Ethnobiologist and previous National Geographic in-residence explorer Wade Davis is not necessarily a linguistic specialist, but that doesn’t make his TED talk on disappearing cultures any less relevant to endangered languages. (Watch this talk – one of his many – here.) A Harvard graduate, Davis has traveled to the far reaches of the world – Borneo, Nunuvut – to document disappearing cultures. If you’re interested in reading up on some of his work, he wrote lots of amazing books and published photographic documentaries – here’s an awesome book he wrote on the significance of disappearing cultures and world perspectives!
Davis’ TED talk on endangered cultures focuses on how multiple perspective-based realities formed from individual cultures are crucial to maintaining the social diversity on our planet. Other ways of being and thinking in relation to the Earth due to cultural norms and traditions – different ethnospheres – can only be protected through preserving the languages through which this culture is disseminated. Language loss is the loss of the vehicle for maintaining individual cultures. Over the last forty years, 50% of the world’s 7,000 languages, he says, are no longer taught to children. As a global society, it is very important that we prevent the future of a “blandly amorphous generic worldview” where one language is spoken universally and every culture has been assimilated – the preservation of individual languages is the preservation of unique and important cultural differences.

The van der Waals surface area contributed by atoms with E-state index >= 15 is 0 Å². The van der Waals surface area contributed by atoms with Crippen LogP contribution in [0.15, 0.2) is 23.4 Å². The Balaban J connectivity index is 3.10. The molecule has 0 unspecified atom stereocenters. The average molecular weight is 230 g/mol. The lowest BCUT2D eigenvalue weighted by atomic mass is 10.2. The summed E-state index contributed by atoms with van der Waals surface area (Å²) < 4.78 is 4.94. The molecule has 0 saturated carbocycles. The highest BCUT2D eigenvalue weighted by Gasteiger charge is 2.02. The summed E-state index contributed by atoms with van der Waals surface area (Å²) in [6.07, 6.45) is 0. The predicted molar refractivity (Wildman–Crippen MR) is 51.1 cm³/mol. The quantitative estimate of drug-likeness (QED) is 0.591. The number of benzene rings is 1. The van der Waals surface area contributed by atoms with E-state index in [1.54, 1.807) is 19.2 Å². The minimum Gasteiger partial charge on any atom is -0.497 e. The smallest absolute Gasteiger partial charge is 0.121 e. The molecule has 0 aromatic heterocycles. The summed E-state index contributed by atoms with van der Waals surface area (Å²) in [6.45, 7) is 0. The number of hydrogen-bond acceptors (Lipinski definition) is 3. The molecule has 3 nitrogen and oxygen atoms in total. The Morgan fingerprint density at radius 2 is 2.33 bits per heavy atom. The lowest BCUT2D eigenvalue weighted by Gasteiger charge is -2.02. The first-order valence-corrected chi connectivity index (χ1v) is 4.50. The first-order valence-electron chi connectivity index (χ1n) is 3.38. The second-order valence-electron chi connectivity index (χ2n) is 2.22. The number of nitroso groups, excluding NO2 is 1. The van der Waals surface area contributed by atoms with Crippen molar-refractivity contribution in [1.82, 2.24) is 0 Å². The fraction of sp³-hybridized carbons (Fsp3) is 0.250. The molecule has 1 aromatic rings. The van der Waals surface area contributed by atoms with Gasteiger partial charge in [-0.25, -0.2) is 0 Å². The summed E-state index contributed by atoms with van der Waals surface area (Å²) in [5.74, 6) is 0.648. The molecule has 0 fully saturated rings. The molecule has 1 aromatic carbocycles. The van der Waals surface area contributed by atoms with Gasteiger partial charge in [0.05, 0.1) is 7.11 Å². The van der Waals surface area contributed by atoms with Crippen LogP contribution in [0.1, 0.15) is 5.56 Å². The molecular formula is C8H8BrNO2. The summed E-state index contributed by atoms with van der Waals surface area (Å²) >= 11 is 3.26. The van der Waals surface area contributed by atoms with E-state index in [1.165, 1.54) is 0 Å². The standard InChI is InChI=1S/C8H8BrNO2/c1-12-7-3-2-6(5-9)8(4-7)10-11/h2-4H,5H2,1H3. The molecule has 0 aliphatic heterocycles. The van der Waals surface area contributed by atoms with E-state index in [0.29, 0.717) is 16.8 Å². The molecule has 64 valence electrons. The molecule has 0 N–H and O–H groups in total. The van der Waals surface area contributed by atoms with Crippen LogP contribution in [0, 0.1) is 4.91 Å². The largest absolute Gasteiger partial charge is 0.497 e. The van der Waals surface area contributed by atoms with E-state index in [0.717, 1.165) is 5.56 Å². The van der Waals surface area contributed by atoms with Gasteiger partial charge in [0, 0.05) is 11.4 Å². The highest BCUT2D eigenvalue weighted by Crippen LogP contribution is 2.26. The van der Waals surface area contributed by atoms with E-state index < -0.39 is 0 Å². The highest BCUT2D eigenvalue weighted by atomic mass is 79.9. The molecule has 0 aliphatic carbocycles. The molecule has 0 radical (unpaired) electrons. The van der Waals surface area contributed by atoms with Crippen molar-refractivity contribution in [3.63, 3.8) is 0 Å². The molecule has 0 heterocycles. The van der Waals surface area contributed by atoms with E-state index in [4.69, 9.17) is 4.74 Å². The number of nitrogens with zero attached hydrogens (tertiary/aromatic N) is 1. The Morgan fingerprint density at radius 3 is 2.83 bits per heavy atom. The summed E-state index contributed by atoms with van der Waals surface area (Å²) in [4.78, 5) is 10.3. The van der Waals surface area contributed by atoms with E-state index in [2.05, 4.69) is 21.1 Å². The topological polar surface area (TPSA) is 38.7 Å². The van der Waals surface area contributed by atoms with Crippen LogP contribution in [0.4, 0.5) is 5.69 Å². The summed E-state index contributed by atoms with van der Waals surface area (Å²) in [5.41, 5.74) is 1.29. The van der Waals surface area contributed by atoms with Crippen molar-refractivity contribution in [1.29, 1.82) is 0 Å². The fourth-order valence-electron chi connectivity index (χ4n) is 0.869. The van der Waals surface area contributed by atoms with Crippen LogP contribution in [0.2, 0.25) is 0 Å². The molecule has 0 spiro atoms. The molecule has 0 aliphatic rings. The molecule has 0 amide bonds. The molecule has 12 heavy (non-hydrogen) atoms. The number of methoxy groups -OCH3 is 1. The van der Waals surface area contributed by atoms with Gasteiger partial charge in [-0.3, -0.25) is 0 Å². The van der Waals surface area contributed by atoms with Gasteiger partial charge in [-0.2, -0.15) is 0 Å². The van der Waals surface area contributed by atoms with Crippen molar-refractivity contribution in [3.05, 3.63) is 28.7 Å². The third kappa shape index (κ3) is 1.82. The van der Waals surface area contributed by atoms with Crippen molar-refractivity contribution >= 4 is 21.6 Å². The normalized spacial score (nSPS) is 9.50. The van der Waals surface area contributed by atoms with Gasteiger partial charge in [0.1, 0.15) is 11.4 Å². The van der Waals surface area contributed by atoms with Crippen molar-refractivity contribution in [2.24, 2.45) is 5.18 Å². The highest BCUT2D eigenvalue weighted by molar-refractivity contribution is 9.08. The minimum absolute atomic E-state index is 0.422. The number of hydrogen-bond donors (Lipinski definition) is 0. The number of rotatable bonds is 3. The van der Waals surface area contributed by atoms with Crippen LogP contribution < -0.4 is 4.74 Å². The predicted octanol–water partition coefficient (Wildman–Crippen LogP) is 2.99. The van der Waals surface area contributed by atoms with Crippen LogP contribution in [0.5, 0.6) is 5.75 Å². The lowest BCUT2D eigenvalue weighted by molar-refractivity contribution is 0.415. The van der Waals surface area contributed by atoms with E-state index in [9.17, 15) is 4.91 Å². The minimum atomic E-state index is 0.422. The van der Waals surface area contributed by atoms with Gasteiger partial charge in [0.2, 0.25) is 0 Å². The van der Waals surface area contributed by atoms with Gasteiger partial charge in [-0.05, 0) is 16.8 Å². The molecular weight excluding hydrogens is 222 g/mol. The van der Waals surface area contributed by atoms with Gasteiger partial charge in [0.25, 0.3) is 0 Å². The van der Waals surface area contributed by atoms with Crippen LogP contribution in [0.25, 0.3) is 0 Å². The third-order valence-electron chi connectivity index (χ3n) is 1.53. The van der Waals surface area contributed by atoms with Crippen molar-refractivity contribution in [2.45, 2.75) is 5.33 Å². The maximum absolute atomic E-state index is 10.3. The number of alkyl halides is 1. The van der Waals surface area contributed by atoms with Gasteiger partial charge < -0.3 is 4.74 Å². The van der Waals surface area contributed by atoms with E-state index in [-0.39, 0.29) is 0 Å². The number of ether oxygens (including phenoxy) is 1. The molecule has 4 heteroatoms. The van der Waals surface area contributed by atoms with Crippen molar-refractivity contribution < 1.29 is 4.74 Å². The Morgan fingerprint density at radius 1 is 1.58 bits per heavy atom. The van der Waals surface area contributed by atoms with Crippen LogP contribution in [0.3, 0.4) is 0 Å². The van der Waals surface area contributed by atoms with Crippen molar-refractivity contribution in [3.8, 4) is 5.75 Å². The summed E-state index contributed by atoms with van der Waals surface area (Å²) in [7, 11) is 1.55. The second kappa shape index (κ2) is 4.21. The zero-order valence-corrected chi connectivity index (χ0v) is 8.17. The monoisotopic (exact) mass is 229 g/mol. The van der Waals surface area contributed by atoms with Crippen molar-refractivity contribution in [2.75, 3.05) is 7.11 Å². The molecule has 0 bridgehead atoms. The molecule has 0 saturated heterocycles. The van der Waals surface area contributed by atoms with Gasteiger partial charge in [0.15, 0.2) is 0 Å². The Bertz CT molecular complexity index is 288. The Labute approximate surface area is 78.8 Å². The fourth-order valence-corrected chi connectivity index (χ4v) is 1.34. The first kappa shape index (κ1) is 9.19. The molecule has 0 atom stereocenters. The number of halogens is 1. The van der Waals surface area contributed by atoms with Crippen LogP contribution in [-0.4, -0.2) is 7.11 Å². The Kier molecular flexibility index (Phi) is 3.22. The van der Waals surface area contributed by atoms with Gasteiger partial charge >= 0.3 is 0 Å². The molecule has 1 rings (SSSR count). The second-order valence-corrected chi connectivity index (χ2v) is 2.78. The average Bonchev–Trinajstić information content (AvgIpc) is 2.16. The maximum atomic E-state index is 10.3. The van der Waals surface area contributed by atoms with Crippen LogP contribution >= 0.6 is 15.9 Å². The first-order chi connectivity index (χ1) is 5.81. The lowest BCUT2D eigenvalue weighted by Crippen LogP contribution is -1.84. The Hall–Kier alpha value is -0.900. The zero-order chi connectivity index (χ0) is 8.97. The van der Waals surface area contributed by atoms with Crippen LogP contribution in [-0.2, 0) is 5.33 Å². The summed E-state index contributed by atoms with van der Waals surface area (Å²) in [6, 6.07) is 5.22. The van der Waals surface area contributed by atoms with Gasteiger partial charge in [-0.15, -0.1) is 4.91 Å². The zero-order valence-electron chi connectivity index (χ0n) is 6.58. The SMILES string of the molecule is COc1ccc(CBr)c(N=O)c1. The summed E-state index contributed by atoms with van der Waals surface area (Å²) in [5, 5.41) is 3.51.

This was a fascinating TED talk. He does get pretty scientifically specific when he starts talking about plant chemistry at one point, but for the first ten minutes this talk touches on several really important language preservation points. Although Davis is not by trade a linguist or endangered language specialist, his work is significant in terms of informing the world about endangered languages and cultures from his firsthand knowledge.